2.5 $ \mathtt{DualArrayDeque}$: Building a Deque from Two Stacks

Next, we present a data structure, the $ \mathtt{DualArrayDeque}$ that achieves the same performance bounds as an $ \mathtt{ArrayDeque}$ by using two $ \mathtt{ArrayStack}$s. Although the asymptotic performance of the $ \mathtt{DualArrayDeque}$ is no better than that of the $ \mathtt{ArrayDeque}$, it is still worth studying, since it offers a good example of how to make a sophisticated data structure by combining two simpler data structures.

A $ \mathtt{DualArrayDeque}$ represents a list using two $ \mathtt{ArrayStack}$s. Recall that an $ \mathtt{ArrayStack}$ is fast when the operations on it modify elements near the end. A $ \mathtt{DualArrayDeque}$ places two $ \mathtt{ArrayStack}$s, called $ \mathtt{front}$ and $ \mathtt{back}$, back-to-back so that operations are fast at either end.

  ArrayStack<T> front;
  ArrayStack<T> back;

A $ \mathtt{DualArrayDeque}$ does not explicitly store the number, $ \mathtt{n}$, of elements it contains. It doesn't need to, since it contains $ \ensuremath{\mathtt{n}}=\ensuremath{\mathtt{front.size()}} + \ensuremath{\mathtt{back.size()}}$ elements. Nevertheless, when analyzing the $ \mathtt{DualArrayDeque}$ we will still use $ \mathtt{n}$ to denote the number of elements it contains.

  int size() {
    return front.size() + back.size();

The $ \mathtt{front}$ $ \mathtt{ArrayStack}$ stores the list elements that whose indices are $ 0,\ldots,\ensuremath{\mathtt{front.size()}}-1$, but stores them in reverse order. The $ \mathtt{back}$ $ \mathtt{ArrayStack}$ contains list elements with indices in $ \ensuremath{\mathtt{front.size()}},\ldots,\ensuremath{\mathtt{size()}}-1$ in the normal order. In this way, $ \mathtt{get(i)}$ and $ \mathtt{set(i,x)}$ translate into appropriate calls to $ \mathtt{get(i)}$ or $ \mathtt{set(i,x)}$ on either $ \mathtt{front}$ or $ \mathtt{back}$, which take $ O(1)$ time per operation.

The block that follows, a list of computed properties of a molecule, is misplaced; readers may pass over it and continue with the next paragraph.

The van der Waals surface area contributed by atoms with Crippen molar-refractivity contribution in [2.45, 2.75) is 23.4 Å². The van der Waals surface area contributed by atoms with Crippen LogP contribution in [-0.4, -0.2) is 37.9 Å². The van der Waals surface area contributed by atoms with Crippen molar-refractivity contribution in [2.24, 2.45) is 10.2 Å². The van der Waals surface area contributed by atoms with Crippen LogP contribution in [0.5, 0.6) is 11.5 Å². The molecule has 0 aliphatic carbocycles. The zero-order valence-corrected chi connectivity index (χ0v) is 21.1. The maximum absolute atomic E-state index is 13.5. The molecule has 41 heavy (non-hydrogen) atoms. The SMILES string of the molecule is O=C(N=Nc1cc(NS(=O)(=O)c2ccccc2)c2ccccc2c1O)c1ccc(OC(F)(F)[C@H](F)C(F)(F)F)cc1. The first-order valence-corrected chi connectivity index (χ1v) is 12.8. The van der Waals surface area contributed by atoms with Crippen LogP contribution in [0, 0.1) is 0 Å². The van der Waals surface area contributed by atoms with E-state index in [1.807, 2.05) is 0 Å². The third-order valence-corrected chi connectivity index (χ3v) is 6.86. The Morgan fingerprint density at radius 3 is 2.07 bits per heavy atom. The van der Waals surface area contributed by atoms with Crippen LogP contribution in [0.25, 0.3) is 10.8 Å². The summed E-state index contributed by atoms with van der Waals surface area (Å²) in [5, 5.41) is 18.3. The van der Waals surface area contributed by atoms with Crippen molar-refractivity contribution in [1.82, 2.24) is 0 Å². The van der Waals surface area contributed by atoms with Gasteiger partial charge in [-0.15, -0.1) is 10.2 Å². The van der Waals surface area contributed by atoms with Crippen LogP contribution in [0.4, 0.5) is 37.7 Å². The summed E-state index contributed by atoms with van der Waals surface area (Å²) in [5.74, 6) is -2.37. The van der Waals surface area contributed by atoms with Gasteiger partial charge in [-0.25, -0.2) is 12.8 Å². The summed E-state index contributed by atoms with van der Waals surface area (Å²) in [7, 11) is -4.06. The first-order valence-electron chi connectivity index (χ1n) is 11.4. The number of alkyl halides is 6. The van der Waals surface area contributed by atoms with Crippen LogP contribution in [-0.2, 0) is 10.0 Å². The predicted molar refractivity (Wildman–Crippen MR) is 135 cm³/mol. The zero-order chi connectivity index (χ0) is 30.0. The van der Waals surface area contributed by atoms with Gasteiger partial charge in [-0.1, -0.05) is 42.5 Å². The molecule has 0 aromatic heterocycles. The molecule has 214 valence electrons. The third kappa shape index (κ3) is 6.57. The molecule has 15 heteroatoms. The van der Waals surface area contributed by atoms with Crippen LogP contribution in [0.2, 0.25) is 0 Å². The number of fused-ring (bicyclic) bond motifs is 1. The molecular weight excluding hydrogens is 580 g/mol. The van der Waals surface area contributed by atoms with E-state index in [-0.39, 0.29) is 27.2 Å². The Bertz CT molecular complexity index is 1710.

T get(int i) {
    if (i < front.size()) {
      return front.get(front.size() - i - 1);
    } else {
      return back.get(i - front.size());
  T set(int i, T x) {
    if (i < front.size()) {
      return front.set(front.size() - i - 1, x);
    } else {
      return back.set(i - front.size(), x);

Note that if an index $ \ensuremath{\mathtt{i}}<\ensuremath{\mathtt{front.size()}}$, then it corresponds to the element of $ \mathtt{front}$ at position $ \ensuremath{\mathtt{front.size()}}-\ensuremath{\mathtt{i}}-1$, since the elements of $ \mathtt{front}$ are stored in reverse order.

Adding and removing elements from a $ \mathtt{DualArrayDeque}$ is illustrated in Figure 2.4. The $ \mathtt{add(i,x)}$ operation manipulates either $ \mathtt{front}$ or $ \mathtt{back}$, as appropriate: